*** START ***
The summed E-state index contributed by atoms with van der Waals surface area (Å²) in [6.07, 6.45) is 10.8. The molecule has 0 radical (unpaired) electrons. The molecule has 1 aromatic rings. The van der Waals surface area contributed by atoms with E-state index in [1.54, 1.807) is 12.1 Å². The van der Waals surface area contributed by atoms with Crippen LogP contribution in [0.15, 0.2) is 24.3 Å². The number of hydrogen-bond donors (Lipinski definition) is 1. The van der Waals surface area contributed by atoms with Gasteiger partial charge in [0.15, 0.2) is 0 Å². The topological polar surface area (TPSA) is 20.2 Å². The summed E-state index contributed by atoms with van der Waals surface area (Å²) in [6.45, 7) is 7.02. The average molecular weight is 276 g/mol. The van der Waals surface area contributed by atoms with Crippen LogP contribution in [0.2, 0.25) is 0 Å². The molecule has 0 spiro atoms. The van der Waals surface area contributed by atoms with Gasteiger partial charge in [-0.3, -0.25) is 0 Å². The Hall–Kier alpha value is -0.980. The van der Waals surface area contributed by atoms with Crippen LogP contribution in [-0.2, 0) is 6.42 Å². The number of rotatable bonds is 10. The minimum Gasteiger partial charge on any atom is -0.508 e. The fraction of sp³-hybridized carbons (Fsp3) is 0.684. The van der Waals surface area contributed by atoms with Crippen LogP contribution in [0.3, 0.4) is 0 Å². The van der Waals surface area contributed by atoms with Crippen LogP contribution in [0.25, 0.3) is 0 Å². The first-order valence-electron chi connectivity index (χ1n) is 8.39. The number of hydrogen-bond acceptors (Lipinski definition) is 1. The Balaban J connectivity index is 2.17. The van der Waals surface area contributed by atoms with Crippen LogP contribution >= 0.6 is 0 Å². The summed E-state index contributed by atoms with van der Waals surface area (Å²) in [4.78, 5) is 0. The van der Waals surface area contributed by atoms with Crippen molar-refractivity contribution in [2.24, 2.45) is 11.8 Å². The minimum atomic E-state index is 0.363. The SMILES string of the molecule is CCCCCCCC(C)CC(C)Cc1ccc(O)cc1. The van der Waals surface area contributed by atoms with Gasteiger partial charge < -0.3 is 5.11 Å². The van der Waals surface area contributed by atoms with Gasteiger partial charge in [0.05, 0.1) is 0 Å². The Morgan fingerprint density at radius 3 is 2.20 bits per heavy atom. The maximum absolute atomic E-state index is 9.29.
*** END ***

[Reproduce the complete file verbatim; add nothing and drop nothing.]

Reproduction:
The summed E-state index contributed by atoms with van der Waals surface area (Å²) in [6.07, 6.45) is 10.8. The molecule has 0 radical (unpaired) electrons. The molecule has 1 aromatic rings. The van der Waals surface area contributed by atoms with E-state index in [1.54, 1.807) is 12.1 Å². The van der Waals surface area contributed by atoms with Crippen LogP contribution in [0.15, 0.2) is 24.3 Å². The number of hydrogen-bond donors (Lipinski definition) is 1. The van der Waals surface area contributed by atoms with Gasteiger partial charge in [0.15, 0.2) is 0 Å². The topological polar surface area (TPSA) is 20.2 Å². The summed E-state index contributed by atoms with van der Waals surface area (Å²) in [6.45, 7) is 7.02. The average molecular weight is 276 g/mol. The van der Waals surface area contributed by atoms with Crippen LogP contribution in [0.2, 0.25) is 0 Å². The molecule has 0 spiro atoms. The van der Waals surface area contributed by atoms with Gasteiger partial charge in [-0.3, -0.25) is 0 Å². The Hall–Kier alpha value is -0.980. The van der Waals surface area contributed by atoms with Crippen LogP contribution in [-0.2, 0) is 6.42 Å². The number of rotatable bonds is 10. The minimum Gasteiger partial charge on any atom is -0.508 e. The fraction of sp³-hybridized carbons (Fsp3) is 0.684. The van der Waals surface area contributed by atoms with Crippen LogP contribution in [0.3, 0.4) is 0 Å². The van der Waals surface area contributed by atoms with Crippen LogP contribution in [0.25, 0.3) is 0 Å². The first-order valence-electron chi connectivity index (χ1n) is 8.39. The number of hydrogen-bond acceptors (Lipinski definition) is 1. The Balaban J connectivity index is 2.17. The van der Waals surface area contributed by atoms with Crippen LogP contribution >= 0.6 is 0 Å². The summed E-state index contributed by atoms with van der Waals surface area (Å²) in [4.78, 5) is 0. The van der Waals surface area contributed by atoms with Crippen molar-refractivity contribution in [2.24, 2.45) is 11.8 Å². The minimum atomic E-state index is 0.363. The SMILES string of the molecule is CCCCCCCC(C)CC(C)Cc1ccc(O)cc1. The van der Waals surface area contributed by atoms with Gasteiger partial charge < -0.3 is 5.11 Å². The van der Waals surface area contributed by atoms with Gasteiger partial charge in [0.05, 0.1) is 0 Å². The Morgan fingerprint density at radius 3 is 2.20 bits per heavy atom. The maximum absolute atomic E-state index is 9.29.